Back in 2017, Prime Minister Scott Morrison (then Treasurer) infamously smuggled a chunk of coal into the Federal House of Representatives.
With the Labor opposition pushing for more investment into sustainable power solutions, Mr Morrison taunted their policies and said, “This is coal, don’t be afraid” as his colleagues chuckled around him.
Fast-forward to 2021, and Mr Morrison is now in the top job. Not much has changed when it comes to the Commonwealth’s preferences for energy solutions, but thankfully our states are coming to the rescue.
How the Federal Government is behind the eight-ball on renewables
The 2020 Federal Budget outlined a renewables-led recovery from the economic devastation of COVID-19, which was the most significant legislation the LNP Government had produced on sustainability and clean energy.
The Australian Renewable Energy Agency was promised $1.4 billion over 12 years. Still, fossil fuels got a deep drink from the Budget fountain, with $53 million allocated towards a gas-led recovery.
Other clean measures announced included $134 million for transmission and battery storage, and a call to prioritise clean technologies under the $1.5 billion Modern Manufacturing Initiative.
It sounds like a lot, but even with the Commonwealth splashing the cash, Australia is only spending $96 per capita on clean power. The European Union is spending almost nine times more than that amount, and the United Kingdom is outspending us 5-1 per capita.
It was a good start, but it does not position Australia as world leaders in this space.
How the states have come to save the day
While the Federal Government lagged and joked their way through climate change discussions in recent years, State Governments from both sides of politics have taken significant action.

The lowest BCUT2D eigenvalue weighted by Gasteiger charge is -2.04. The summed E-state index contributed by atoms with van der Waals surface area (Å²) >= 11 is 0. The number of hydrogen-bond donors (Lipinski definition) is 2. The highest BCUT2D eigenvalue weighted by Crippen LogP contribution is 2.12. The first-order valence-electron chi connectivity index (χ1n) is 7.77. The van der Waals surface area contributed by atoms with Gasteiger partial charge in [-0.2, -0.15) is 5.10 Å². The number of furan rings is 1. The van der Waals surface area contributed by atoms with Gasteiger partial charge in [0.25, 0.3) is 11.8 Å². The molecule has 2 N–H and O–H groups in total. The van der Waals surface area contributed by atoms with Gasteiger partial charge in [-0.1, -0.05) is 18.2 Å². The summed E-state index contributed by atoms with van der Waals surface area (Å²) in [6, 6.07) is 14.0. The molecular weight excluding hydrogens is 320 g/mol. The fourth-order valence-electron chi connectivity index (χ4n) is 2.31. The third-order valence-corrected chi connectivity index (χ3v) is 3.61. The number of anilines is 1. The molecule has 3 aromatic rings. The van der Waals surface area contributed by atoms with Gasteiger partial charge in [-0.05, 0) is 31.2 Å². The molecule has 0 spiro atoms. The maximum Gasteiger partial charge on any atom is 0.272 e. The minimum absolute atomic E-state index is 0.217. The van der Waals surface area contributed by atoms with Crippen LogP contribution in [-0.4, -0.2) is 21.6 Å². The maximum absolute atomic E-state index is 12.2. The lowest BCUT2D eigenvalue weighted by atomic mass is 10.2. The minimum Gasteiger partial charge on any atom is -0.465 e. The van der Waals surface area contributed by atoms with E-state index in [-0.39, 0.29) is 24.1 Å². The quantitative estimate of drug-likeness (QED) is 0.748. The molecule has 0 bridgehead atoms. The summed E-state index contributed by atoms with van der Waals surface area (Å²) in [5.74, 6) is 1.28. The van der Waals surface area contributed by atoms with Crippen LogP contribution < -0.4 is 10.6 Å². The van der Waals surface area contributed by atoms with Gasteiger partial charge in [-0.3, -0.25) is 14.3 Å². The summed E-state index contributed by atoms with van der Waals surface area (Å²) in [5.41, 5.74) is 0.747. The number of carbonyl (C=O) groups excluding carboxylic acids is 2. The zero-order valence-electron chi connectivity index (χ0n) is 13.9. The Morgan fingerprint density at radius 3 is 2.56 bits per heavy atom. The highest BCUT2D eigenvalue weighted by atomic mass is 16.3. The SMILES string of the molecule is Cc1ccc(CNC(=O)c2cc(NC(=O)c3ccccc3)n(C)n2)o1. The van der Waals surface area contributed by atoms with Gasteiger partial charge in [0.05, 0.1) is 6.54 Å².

South Australia achieved a world-first recently by twice producing enough renewable energy to power all of SA – something no other region in the world is yet to achieve.
New South Wales is ahead of everyone, with its large-scale solar farms outperforming all other states. The Northern Territory also promises the world’s largest solar farm, including a pipeline to export the power to Asia. Queensland’s Palaszczuk regime has formed a Ministerial Energy Council to fast-track wind and solar projects.
In total, there are 95 projects set to commence construction or completion that will generate 11.209GW of power, and another 10.531GW of projects in the pipeline. This means Australia is actually on target to meet net-zero carbon goals a decade sooner than promised.
Meanwhile, a report has shown that the Federal Government is lagging behind all individual states “in their efforts to support a switch to renewable sources”.
Even the ACT is ahead of the Commonwealth, and if the NT project is successful, then the Federal Government will be last of all.
Critically, this report has also shown there is still plenty of room for growth in the states, which means they can continue improving and leading us towards a sustainable future.